IOS and Ethernet vs. Fast Ethernet

Dear Experts,

I have been going back and forth with different techs both with NEC and Cisco on the correct IOS to use for VOIP.  I have Cisco's 2620 and several 2611's.  They have 64 and 16, memory and flash.  Cisco says that the IOS c2600-is-mz.122-11.T11.bin should work.  NEC is telling me to use c2600-is-mz.122-15.T14.bin.  The second IOS is too large and requires more flash and a ROM upgrade.  Also NEC is saying they have doubts about my equipment.

The 2611 which has two 10 base T ethernet ports.  I was told by NEC that this would cause a problem with VOIP because it is "Half Duplex" vs. Full Duplex like the fast Ethernet port.

Is this correct and have you found this port speed or processor of the 2611/2620 causes issues with VOIP?

I am hoping to not have to replace several of my 2611's and my 2620.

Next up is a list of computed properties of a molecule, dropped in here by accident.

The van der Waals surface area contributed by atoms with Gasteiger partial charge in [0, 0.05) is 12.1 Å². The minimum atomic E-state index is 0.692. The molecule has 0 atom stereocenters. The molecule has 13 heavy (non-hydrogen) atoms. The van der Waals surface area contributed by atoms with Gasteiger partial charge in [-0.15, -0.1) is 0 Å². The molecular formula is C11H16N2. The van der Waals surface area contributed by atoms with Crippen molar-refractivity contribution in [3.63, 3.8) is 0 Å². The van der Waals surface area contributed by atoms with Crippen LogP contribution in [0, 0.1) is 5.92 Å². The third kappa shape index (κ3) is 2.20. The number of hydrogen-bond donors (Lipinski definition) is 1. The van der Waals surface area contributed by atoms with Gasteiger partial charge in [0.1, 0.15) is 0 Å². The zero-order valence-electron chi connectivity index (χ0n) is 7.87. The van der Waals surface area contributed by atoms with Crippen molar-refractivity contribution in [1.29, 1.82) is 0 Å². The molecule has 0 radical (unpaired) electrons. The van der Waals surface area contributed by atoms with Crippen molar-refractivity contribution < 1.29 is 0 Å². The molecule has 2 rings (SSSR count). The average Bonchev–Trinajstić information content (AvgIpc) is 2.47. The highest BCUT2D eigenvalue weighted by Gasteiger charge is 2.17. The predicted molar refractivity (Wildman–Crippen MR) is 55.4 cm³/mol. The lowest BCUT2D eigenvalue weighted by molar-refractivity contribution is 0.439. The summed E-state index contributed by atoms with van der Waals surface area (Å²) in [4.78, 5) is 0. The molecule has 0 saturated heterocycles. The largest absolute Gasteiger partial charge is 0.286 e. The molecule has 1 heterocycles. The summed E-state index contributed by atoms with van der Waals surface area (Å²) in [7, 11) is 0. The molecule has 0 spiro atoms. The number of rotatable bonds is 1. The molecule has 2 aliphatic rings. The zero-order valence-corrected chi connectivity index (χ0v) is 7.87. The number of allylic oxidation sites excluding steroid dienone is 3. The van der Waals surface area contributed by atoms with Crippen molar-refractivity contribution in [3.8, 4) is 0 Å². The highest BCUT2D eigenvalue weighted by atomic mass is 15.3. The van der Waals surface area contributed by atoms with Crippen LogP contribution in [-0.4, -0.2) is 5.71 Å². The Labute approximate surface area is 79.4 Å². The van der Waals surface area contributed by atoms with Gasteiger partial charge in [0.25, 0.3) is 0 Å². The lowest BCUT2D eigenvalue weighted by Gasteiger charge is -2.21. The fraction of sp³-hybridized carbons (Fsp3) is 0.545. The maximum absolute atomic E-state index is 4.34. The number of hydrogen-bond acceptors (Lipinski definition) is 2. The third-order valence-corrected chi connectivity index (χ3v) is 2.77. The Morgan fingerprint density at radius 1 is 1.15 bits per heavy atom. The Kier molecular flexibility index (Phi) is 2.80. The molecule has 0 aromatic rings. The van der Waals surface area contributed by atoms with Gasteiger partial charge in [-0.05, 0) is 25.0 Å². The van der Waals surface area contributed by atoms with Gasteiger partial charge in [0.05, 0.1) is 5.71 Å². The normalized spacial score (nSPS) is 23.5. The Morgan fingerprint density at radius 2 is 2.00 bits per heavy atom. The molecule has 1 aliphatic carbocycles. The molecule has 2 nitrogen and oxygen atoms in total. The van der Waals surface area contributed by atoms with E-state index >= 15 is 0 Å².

If anyone knows or has been in this situation and can give me some good advice I would be very appreciative.


Who is Participating?
Dr-IPConnect With a Mentor Commented:
It sounds like NEC is getting involved in nitpicking every little thing, but let’s address the supposed issues.

The difference between those two ISO’s are minimal, mostly minor code changes and bug fixes, but nothing major, so I’d say chances are good that won’t be an issue.

As for the 10 Meg port, theoretically it could be an issue, that is if you ran two T1’s ones of G711 VOIP traffic through it (G711 has no compression and uses 64K per call), which could overload the interface. Now you’re not gong to do that, are you? Beside that, are not the calls going to be sent out the serial interface, which is full duplex anyway?

By the way I have an AS5300 where the fast Ethernet port is dead, and I am having no issues even with running 4 T1’s of calls using the G729 codec through it's 10 Meg Ethernet port. So I think it’s safe to say you won’t have an issue with the 10 Meg Ethernet port so long as you don’t plug it into an overloaded hub, but big bother NEC will make sure you don’t  contemplate something even remotely as awful as that.



ReggieMAuthor Commented:
Thank you for the feedback.

Which routers and IOS images are you using or have seen in use for VOIP?